How to Build a Proactive Safety Culture

As the saying goes, "To a little boy with a hammer, everything begins to look like a nail." The same is true of the approaches to improving safety performance, says leading expert Don Eckenfelder, CSP, PE.

According to him, behaviorists believe that implementing a behavior-based safety program will improve safety performance. Regulators believe that passing new regulations can improve safety performance. CEOs look at systems and programs, while engineers want to improve equipment and system designs. "All are right to a degree," says Eckenfelder, "but if you do them and you have a corporate safety culture that is resistant, it won't work."

Eckenfelder, who served as corporate director of loss prevention for Chesebrough-Ponds for 13 years, believes he has the tools to help safety managers build a proactive safety culture. "Safety culture predicts safety performance," he notes. "If the safety culture is wrong, safety processes won't work" and safety performance won't improve.

Eckenfelder is offering a lecture and workshop to help develop, measure and manage a safety culture that reduces injuries, builds lasting support from employees and management and increases productivity.

"We've done a good job with [measuring and managing] everything but the safety culture. The way we've dealt with safety culture is unconscious; manage the business and the culture follows. This program allows safety professionals to manage the culture consciously and strategically. We must deal with the safety culture of the organization first, because it is the platform on which the rest of the business is built. This teaches how to measure and manage the safety culture and how it relates to safety and business performance."

Eckenfelder, who is the principle consultant for Profit Protection Consultants in Glen Falls, N.Y., and a past president of the American Society of Safety Engineers, bases his lecture and workshop on what he calls the four cornerstones of the process of creating a safety culture: the Performance Map, The Bridge Metaphor, The Safety Culture Barometer, Exercises for Improvement.

  • The Performance Map is a causation diagram. It explains the relationship between culture and performance. The Performance Map suggests that working on behaviors is too far downstream. According to Eckenfelder, employers should be improving attitude by working on beliefs and values that lead to an organization culture that predicts the attitudes that will exist within an organization. The desired behaviors will then occur naturally.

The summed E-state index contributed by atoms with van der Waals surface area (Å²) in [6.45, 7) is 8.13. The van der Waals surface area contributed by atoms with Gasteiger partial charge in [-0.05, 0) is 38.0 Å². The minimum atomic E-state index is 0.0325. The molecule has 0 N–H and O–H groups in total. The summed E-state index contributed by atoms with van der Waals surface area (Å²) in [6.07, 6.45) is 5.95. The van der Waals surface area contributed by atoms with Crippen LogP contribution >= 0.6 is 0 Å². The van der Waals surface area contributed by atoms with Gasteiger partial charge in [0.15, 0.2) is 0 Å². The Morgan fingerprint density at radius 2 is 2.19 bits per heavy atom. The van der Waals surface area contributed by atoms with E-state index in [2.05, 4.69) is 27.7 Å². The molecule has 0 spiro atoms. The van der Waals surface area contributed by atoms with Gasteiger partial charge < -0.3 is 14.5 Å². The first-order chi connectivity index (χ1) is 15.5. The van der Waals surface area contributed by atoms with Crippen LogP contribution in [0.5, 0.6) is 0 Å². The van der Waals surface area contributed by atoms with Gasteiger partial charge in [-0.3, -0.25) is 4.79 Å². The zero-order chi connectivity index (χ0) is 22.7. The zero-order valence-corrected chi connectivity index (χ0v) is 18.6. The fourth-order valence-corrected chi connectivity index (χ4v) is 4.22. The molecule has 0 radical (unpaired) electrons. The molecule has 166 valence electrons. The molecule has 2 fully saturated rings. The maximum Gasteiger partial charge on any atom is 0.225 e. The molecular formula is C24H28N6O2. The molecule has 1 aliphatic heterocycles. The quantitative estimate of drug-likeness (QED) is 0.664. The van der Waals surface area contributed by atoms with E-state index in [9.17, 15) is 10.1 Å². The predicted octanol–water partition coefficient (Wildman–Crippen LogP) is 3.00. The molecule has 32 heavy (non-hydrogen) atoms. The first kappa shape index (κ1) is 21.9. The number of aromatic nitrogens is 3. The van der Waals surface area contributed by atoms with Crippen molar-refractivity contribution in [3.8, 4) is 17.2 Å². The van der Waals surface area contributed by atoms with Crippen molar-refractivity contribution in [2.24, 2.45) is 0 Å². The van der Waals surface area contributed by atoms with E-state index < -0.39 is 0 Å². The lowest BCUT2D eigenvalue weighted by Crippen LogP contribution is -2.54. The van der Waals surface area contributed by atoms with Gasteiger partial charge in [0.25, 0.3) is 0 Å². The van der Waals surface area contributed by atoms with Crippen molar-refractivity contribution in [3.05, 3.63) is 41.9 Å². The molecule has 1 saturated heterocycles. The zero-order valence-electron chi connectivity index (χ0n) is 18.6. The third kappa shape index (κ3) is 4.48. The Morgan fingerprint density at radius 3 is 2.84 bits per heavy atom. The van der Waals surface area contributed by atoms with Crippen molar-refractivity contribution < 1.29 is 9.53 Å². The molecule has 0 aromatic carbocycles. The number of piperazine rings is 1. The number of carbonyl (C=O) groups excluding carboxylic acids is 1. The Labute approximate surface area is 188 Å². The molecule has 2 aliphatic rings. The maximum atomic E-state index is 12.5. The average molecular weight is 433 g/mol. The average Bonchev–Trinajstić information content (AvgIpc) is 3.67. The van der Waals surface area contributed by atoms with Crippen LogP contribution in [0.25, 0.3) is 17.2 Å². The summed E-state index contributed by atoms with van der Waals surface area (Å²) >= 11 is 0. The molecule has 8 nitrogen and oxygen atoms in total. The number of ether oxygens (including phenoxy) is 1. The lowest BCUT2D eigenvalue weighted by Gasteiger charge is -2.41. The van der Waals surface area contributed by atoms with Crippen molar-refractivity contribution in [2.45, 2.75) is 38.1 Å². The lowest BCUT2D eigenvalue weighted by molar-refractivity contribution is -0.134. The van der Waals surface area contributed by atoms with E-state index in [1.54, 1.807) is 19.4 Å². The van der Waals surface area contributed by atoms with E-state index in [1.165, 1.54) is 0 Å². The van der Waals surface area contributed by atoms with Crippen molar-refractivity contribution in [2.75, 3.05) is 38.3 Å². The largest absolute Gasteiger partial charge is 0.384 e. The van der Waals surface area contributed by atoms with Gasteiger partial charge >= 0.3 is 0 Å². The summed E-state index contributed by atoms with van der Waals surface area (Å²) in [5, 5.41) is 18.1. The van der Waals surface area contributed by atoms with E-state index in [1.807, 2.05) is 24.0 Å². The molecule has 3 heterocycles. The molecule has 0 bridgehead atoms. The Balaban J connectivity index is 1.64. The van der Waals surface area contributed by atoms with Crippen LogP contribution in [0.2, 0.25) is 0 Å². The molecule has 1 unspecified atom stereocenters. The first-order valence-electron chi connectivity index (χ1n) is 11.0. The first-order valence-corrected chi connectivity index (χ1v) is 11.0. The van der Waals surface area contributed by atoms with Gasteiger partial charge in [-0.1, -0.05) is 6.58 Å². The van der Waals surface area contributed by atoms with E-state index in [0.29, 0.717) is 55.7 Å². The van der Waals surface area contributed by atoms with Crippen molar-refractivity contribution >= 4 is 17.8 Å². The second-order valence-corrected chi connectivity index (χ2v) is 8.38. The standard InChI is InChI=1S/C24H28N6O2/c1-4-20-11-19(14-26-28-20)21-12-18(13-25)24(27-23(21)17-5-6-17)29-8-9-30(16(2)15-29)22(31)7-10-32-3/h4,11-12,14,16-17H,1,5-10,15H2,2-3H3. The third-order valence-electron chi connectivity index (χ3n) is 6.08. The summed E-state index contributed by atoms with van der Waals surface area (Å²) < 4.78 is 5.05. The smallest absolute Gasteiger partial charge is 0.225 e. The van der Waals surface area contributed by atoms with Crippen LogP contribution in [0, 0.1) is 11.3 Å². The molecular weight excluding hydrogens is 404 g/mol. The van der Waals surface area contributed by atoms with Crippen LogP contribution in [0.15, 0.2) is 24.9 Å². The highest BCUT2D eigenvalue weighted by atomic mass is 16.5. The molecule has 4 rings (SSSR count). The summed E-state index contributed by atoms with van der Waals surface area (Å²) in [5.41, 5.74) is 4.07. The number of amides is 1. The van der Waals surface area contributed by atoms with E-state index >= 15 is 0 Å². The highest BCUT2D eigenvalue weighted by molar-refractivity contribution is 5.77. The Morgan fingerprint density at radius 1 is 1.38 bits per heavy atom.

• The Bridge Metaphor is derived from Larry Hansen's award-winning article, "The Architecture of Safety," published in the May 2000 issue of Professional Safety. If you fall off the bridge for any reason, says Eckenfelder, you are in the water and experiencing undesired losses and the associated costs. The bridge must be strong in all areas, including technology, compliance, systems, programs and culture. "Culture is most important," he adds, "and the best way to make the other areas strongest is to deal with culture directly and so change it consciously and strategically."
  • The Safety Culture Barometer is the measurement "tool." There is a generic version that can be used but the best result will be achieved when an organization customizes the measurement device to fit their specific needs. The Safety Culture Barometer could be described as a maturity grid. It takes the beliefs and values that are designed to encourage the development of the attributes of safety excellence and establishes organization levels of maturity by collecting data from all employees or a selected cross-section of employees. The data is collected anonymously and leads to the creation of an organization Safety Culture Profile that can be displayed by shifts, departments or levels of the organization or all the above and more. This illustrates where safety culture is weak and where it is strong.
  • Then steps to enrich the safety culture can be taken consciously and strategically. If we need to strengthen ourselves physically or intellectually, we do "exercises." The same thing must be done to enrich culture. There are generic exercises that can enrich each of the suggested values, says Eckenfelder. After some experience with the process he's created, organizations can customize the exercises to fit their circumstances.

Eckenfelder, in partnership with Occupational Hazards, will offer his lecture and workshop in four locations: Nov. 18 Chicago; Nov. 20 Southfield, Mich.; Dec. 9 Columbus, Ohio; and Dec. 11 Monroeville, Pa. For more information about the lecture and workshop, call Sharon Gluvna at (216) 931-9427 or contact her by e-mail at [email protected]

"I've had CEOs come up to me and say, 'You've changed my life,'" says Eckenfelder. And they've returned to their companies and changed the safety culture, for the better.

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